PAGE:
Oak Creek Canyon reopens after closure due to firePosted: Updated:
FLAGSTAFF, Ariz. (AP) -- Gates are now unlocked and tape has been taken down in much of northern Arizona's Oak Creek Canyon with the reopening of many areas that were closed nearly three months because of a major wildfire.
That's good news for visitors and businesses alike, the Arizona Daily Sun reported.
The threat of flooding prompted the Forest Service to close its land within the canyon in July, but most developed recreation sites, vehicle pullouts, swimming holes and hiking trails reopened last week.
The heaviest monsoon rains skirted the area during late summer, so there was little flooding.
Operators of businesses serving visitors are pleased to have the canyon reopened.
"It's starting to feel like a normal fall," said Frank Garrison, owner of The Butterfly Garden Inn and a critic of the closure.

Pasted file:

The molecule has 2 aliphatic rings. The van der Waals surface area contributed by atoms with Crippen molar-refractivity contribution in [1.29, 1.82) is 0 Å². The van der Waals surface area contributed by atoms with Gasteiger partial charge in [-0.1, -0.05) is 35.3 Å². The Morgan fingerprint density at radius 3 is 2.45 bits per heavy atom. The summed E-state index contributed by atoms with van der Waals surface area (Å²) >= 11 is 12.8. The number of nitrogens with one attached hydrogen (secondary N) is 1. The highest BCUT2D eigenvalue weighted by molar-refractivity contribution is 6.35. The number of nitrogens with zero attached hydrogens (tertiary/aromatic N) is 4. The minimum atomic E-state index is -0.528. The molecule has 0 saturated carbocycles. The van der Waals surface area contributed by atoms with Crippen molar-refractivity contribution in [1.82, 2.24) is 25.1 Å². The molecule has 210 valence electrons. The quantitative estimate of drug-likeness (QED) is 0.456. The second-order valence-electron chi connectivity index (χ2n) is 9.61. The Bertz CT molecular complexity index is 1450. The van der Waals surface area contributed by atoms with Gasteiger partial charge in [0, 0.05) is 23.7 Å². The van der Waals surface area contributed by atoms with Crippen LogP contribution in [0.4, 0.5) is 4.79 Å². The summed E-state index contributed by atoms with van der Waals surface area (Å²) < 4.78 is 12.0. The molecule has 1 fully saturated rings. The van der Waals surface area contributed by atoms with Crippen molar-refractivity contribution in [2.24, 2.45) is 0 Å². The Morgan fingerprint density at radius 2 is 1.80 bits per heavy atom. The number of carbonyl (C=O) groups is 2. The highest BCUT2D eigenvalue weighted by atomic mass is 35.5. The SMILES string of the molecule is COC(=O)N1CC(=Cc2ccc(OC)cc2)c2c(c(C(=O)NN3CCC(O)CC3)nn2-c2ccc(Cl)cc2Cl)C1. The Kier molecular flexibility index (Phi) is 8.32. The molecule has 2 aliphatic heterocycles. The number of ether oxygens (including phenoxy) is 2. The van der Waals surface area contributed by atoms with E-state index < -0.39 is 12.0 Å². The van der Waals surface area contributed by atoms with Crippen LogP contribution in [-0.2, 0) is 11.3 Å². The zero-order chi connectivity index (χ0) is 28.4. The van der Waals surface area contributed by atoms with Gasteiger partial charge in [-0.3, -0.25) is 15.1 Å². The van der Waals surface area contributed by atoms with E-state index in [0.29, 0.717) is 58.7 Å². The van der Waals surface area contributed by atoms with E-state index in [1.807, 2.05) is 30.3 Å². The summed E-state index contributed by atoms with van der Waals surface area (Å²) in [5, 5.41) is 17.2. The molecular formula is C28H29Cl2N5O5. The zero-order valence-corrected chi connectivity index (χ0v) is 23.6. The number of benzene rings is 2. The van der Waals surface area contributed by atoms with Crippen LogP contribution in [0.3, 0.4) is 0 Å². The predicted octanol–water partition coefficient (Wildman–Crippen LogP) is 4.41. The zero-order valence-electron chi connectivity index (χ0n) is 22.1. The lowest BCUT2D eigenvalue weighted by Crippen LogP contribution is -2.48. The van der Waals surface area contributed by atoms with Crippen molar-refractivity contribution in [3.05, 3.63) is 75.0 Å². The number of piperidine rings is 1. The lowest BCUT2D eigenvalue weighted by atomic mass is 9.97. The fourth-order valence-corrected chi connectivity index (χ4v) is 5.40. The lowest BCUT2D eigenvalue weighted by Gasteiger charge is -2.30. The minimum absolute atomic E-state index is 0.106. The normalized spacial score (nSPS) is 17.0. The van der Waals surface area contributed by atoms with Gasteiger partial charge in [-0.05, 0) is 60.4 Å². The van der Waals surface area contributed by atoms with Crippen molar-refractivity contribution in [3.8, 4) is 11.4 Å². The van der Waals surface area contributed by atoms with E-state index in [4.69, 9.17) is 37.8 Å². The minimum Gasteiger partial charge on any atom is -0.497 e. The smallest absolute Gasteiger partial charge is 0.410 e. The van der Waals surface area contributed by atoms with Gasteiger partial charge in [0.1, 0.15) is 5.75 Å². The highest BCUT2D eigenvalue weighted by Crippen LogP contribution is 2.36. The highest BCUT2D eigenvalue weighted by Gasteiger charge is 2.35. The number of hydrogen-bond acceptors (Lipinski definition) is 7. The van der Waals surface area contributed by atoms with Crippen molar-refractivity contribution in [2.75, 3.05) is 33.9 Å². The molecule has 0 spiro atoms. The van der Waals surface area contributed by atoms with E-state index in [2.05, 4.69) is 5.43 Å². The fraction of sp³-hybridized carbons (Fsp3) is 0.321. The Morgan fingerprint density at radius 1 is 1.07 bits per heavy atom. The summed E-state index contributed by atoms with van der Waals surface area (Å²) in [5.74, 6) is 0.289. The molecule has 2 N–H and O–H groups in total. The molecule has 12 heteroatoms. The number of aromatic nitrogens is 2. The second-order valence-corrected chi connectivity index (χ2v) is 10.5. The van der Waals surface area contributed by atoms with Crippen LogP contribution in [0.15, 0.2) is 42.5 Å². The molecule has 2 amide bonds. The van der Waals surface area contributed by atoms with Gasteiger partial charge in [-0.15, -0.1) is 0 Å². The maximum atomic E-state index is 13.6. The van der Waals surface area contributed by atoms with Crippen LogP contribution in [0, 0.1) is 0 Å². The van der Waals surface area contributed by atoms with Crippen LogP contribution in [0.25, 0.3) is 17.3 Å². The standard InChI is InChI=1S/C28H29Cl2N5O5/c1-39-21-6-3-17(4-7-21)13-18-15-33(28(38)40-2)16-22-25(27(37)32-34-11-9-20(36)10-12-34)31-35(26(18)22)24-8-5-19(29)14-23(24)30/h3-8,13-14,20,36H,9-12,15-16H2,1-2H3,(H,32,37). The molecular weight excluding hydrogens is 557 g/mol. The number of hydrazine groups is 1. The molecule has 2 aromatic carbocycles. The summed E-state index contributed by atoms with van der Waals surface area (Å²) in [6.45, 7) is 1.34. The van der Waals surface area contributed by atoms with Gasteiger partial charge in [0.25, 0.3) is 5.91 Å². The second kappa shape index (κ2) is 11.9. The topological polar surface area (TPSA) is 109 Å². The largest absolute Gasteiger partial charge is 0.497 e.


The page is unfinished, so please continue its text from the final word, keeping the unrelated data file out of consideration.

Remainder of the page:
Much of the canyon located between Sedona and Flagstaff wasn't scarred by the nearly 33-square-mile Slide Fire, but thousands of acres inside the canyon and above its rims were.
"There was a time when a lot of us in Sedona were weeping thinking it was lost," said Web Middleton, a Sedona photographer.
Middleton recently prowled a trail in the canyon to capture the forest as it starts to regrow. Ferns and grasses are springing up around blackened tree trunks, while other frees appear untouched by fire.
"It's remarkable how intact it is," Middleton said.
Recovery efforts included targeted seeding in mulching in severely burned areas.
It'll take about three areas for grass and shrubs in areas that weren't mulched and seeded to begin functioning like a normal ecosystem, said Rory Steinke, assistant team leader for the response effort.
It'll take decades longer for the trees to start to recover, Steinke said.
While the popular West Fork trail was relatively unharmed, the A.B. Young trail will be closed for two or three years for completion of repairs, Steinke said.
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